Positive youth development has been extensively documented in contexts such as the family, school, and afterschool programs. Emerging theory and research indicate that digital contexts such as social media may also be venues through which young people develop skills and attributes associated with the 5 Cs model (competence, confidence, connection, caring, and character) of positive youth development and thriving.
This study strives to understand if and how middle school youth’s in-person and online networks connect, and if they do connect, whether these connections relate to engaging in beliefs and behaviors associated with positive youth development.
The results suggest that in this sample, middle school youth included peers from afterschool programs in their online networks, and those who had friends from afterschool programs and school engaged in social media behaviors related to positive youth development at higher rates than those who were not connected to in-person networks. No association was found between the amount of time spent in afterschool contexts and any of the positive or problematic social media outcomes in this study.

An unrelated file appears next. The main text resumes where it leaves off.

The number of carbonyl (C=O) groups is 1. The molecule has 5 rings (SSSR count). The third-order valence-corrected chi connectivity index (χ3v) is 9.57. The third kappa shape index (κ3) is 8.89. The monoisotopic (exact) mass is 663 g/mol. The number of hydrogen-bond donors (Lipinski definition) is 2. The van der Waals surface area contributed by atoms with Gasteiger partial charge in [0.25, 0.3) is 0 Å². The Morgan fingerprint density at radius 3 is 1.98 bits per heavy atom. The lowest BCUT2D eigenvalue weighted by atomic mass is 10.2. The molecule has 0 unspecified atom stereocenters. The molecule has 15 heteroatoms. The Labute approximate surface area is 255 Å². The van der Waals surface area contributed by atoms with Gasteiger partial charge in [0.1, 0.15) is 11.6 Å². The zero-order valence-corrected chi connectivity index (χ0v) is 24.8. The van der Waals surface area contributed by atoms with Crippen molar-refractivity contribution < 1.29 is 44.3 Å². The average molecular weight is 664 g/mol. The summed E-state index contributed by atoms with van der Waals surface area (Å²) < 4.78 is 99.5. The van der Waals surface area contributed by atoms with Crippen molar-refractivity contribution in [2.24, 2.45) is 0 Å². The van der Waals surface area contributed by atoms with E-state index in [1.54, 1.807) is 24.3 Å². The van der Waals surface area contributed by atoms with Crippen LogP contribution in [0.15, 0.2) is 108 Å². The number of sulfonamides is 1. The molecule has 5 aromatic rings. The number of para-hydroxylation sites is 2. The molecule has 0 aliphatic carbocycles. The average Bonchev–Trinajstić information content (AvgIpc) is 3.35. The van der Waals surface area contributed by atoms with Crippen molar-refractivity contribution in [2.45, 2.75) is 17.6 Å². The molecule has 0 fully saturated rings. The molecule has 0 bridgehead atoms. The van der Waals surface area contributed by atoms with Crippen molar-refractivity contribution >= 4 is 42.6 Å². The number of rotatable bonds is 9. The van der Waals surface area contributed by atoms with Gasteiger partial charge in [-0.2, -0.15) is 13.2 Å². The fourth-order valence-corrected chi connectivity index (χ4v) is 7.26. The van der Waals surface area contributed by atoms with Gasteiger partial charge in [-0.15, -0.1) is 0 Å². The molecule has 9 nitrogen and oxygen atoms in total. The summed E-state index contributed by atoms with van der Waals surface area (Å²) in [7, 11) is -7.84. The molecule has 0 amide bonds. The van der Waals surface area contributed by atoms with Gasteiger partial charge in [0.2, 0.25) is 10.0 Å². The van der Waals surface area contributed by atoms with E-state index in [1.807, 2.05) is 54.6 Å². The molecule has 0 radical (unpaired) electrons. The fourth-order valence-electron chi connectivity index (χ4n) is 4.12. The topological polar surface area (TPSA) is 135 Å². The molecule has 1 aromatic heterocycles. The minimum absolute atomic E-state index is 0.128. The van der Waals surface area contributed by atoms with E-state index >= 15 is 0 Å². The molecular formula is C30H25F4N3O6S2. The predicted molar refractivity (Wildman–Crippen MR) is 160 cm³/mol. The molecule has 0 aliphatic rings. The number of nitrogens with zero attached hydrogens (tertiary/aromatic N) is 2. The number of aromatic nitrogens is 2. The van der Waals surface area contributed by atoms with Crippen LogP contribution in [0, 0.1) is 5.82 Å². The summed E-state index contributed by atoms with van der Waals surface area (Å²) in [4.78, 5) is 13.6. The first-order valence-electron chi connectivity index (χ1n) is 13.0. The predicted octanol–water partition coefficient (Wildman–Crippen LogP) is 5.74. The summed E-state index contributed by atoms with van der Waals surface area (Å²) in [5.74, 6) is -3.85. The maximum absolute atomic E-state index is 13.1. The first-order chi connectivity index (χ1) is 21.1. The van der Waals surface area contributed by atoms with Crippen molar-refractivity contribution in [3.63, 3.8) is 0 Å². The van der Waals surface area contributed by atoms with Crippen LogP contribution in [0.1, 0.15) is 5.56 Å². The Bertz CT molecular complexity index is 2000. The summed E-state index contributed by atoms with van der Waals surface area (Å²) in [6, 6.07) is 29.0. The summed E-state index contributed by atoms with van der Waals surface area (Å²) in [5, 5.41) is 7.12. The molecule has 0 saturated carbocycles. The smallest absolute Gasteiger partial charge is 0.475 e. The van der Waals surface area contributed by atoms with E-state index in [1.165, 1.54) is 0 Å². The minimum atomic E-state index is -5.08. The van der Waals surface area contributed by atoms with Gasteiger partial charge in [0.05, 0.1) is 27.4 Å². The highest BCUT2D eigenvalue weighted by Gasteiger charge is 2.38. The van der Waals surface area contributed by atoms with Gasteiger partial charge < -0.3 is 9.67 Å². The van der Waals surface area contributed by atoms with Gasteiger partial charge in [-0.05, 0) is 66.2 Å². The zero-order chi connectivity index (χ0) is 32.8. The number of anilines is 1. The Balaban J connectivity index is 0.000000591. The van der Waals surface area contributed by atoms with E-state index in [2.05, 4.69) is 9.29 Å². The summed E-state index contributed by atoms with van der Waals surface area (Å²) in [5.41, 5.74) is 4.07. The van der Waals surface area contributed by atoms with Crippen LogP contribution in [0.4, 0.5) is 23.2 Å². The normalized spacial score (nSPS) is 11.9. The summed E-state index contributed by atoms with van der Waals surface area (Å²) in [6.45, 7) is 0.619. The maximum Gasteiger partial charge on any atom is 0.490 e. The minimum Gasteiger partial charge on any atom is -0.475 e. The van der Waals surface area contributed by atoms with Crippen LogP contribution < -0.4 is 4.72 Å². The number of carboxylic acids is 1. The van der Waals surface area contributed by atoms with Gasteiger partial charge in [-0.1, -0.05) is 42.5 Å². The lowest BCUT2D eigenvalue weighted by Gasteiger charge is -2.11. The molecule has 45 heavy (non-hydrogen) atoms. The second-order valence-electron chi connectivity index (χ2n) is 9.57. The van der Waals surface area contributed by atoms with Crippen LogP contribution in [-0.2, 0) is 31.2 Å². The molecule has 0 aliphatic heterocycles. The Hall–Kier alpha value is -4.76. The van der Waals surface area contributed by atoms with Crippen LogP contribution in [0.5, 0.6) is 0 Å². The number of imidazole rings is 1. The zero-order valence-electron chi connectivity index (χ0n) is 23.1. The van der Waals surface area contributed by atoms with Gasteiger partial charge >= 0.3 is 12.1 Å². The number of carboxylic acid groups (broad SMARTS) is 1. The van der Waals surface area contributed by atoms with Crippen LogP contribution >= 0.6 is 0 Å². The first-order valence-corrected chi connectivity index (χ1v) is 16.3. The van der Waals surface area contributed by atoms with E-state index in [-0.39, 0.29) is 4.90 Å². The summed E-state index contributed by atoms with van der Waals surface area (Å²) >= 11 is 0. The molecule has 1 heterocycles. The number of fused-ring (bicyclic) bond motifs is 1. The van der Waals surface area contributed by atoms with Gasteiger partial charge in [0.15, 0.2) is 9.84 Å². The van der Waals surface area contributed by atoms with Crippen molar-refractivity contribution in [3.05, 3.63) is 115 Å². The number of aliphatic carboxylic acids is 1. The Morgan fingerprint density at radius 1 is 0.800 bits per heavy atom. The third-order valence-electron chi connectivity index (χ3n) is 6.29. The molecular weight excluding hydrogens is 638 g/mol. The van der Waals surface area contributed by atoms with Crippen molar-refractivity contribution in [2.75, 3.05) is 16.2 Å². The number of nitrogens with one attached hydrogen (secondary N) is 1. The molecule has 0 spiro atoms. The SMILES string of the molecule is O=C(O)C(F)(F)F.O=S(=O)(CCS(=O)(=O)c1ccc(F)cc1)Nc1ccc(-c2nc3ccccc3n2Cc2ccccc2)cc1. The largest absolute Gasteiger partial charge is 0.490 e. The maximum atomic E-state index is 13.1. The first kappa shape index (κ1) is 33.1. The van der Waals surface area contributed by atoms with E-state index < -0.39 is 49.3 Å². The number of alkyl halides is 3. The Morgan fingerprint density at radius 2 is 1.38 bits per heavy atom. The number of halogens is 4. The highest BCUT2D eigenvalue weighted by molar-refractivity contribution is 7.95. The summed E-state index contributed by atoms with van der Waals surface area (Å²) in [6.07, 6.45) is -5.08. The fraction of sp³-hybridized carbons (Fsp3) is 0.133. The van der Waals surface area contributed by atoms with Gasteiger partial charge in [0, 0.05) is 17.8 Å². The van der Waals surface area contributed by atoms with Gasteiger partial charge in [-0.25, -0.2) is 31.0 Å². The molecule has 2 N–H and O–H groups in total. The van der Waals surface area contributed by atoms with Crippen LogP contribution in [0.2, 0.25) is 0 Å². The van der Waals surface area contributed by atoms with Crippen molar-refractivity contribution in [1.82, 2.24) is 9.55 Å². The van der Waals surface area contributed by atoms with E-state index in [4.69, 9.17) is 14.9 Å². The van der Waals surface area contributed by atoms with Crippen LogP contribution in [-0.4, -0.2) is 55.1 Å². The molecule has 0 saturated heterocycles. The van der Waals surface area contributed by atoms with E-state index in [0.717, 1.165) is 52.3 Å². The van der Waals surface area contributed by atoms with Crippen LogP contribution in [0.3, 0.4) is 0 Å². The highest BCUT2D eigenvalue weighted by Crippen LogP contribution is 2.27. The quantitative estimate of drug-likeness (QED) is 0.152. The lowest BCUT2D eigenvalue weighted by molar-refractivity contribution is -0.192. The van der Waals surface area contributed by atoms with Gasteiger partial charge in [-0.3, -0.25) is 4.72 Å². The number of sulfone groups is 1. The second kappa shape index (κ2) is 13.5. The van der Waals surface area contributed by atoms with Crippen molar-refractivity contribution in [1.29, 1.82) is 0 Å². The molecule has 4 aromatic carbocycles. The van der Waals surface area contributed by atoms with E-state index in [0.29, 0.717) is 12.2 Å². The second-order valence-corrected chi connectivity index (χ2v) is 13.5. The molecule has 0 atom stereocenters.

The authors discuss implications for youth development professionals considering the influence of social media on youth, and next steps for research on afterschool activities and social media use.
This research is supported by the Eunice Kennedy Shriver National Institute of Child Health and Human Development of the National Institutes of Health under award number R15HD094281. The content is solely the responsibility of the authors and does not necessarily represent the official views of the National Institutes of Health.
This paper was a collaboration between the National Institute on Out-of-School Time (NIOST) and the Youth, Media & Wellbeing Research Lab at the Wellesley Centers for Women.